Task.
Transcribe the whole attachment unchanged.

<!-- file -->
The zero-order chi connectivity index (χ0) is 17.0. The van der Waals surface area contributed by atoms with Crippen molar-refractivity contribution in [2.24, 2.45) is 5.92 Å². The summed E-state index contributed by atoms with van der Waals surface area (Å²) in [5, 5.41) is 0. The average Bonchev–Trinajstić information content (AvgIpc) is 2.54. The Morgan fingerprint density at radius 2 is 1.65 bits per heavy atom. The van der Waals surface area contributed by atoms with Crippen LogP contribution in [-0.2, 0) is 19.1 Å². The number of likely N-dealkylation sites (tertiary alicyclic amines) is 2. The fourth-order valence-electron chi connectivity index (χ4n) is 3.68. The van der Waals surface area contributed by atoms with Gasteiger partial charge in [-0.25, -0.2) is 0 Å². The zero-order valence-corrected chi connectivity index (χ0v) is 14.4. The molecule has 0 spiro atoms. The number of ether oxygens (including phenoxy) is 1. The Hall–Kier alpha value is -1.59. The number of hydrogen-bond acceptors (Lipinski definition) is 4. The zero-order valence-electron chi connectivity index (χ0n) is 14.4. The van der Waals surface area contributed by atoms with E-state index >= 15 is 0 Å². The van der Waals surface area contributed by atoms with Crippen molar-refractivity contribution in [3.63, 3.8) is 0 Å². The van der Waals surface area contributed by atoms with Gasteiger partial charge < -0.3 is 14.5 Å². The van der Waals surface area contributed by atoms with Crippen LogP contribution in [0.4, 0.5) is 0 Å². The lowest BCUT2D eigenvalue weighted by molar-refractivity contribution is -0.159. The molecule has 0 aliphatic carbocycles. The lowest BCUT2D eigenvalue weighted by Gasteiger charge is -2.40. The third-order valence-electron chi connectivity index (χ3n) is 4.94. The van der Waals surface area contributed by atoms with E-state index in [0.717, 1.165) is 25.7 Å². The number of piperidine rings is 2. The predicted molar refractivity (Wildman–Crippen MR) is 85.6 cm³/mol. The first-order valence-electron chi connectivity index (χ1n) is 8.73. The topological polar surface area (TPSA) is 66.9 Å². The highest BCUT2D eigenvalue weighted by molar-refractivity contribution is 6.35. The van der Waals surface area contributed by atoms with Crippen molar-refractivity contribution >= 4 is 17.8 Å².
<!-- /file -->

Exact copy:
The zero-order chi connectivity index (χ0) is 17.0. The van der Waals surface area contributed by atoms with Crippen molar-refractivity contribution in [2.24, 2.45) is 5.92 Å². The summed E-state index contributed by atoms with van der Waals surface area (Å²) in [5, 5.41) is 0. The average Bonchev–Trinajstić information content (AvgIpc) is 2.54. The Morgan fingerprint density at radius 2 is 1.65 bits per heavy atom. The van der Waals surface area contributed by atoms with Crippen LogP contribution in [-0.2, 0) is 19.1 Å². The number of likely N-dealkylation sites (tertiary alicyclic amines) is 2. The fourth-order valence-electron chi connectivity index (χ4n) is 3.68. The van der Waals surface area contributed by atoms with Gasteiger partial charge in [-0.25, -0.2) is 0 Å². The zero-order valence-corrected chi connectivity index (χ0v) is 14.4. The molecule has 0 spiro atoms. The number of ether oxygens (including phenoxy) is 1. The Hall–Kier alpha value is -1.59. The number of hydrogen-bond acceptors (Lipinski definition) is 4. The zero-order valence-electron chi connectivity index (χ0n) is 14.4. The van der Waals surface area contributed by atoms with E-state index >= 15 is 0 Å². The van der Waals surface area contributed by atoms with Crippen molar-refractivity contribution in [3.63, 3.8) is 0 Å². The van der Waals surface area contributed by atoms with Gasteiger partial charge < -0.3 is 14.5 Å². The van der Waals surface area contributed by atoms with Crippen LogP contribution in [0.4, 0.5) is 0 Å². The lowest BCUT2D eigenvalue weighted by molar-refractivity contribution is -0.159. The molecule has 0 aliphatic carbocycles. The lowest BCUT2D eigenvalue weighted by Gasteiger charge is -2.40. The third-order valence-electron chi connectivity index (χ3n) is 4.94. The van der Waals surface area contributed by atoms with E-state index in [0.717, 1.165) is 25.7 Å². The number of piperidine rings is 2. The predicted molar refractivity (Wildman–Crippen MR) is 85.6 cm³/mol. The first-order valence-electron chi connectivity index (χ1n) is 8.73. The topological polar surface area (TPSA) is 66.9 Å². The highest BCUT2D eigenvalue weighted by molar-refractivity contribution is 6.35. The van der Waals surface area contributed by atoms with Crippen molar-refractivity contribution >= 4 is 17.8 Å².